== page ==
Issues cutting Poplar

I’m trying to do some pocket cuts in a piece of Poplar. I’m using a 1/4 in down cut bit using 30% crossover and a feed rate of 50 and it’s burning the wood. My Dewalt is between 1 & 2 on the speed. I tried to speed the feed rate up using PicSender but it didn’t make that much difference.

What settings and or Bit would be best for this kind of wood?


What is your depth of cut?

With a 1/4" downcut bit feedrate of 50 IPM and dewalt on 1.5ish should be fine. I usually do depth of cut for that about 0.08"

If your bit is now dark and discolored from burning the wood it may be very dull at this point.

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Fixed above…usually the recommended depth of cut is 1/2 the diameter of the bit…I usually go a bit under that.


I’ll have to check my settings on the shop computer when I go out there in a bit. That might be the issue but as soon as the bit hit the wood yesterday it blackened right up. I’m using Vcarve Pro and sending the code to PicSender.

The bit did blue up a bit so I’m not sure if its history now or not.

If the bit turned dark from burning the wood it is probably shot and you will have a hard time cutting wood with it now and the burning will just get worse no matter the settings.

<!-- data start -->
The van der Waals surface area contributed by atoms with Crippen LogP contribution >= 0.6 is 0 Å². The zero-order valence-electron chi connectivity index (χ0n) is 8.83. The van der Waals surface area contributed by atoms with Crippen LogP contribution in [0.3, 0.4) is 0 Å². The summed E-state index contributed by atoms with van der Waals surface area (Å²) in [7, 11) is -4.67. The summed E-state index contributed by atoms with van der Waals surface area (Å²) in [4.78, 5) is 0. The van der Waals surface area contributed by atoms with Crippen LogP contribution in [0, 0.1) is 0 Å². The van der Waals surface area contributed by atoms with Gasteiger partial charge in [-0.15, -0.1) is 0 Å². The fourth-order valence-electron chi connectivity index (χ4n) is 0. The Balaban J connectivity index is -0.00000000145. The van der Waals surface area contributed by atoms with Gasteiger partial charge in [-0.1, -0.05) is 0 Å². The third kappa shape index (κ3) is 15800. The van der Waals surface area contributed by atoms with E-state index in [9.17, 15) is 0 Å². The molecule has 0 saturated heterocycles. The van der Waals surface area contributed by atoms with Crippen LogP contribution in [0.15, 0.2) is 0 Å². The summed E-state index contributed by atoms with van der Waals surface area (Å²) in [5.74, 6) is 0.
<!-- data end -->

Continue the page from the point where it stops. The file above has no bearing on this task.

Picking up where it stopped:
I have definitely burned my share of bits getting everything dialed in.

Thanks for the reply’s. I just realized that the wood was Maple and not Poplar. I picked up both yesterday and was cutting the Maple.

I do them about the same speed and feeds…maple can be much harder (but not always) so play with feedrates.

Tried again with your recommended DOC and the bit is DOA! I found in my tool box a 1/4" upcut bit I bought from Harbor Freight and it’s cutting as I type this and not burning the wood. Thanks for the tips and now it’s time to get some new bits.

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Also, there is a huge difference between hard maple and soft maple. Soft maple is very similar to poplar and they can be easily mistaken for one another. They are about the same softness, weight, and heartwood color: white. But the sap wood of poplar will be grey or green while soft maple sapwood will usually have tints of pink. They also both have a fuzziness and are more difficult to have a polished finish.

Hard maple is much harder and heavier than the others and gives a much smoother finish.

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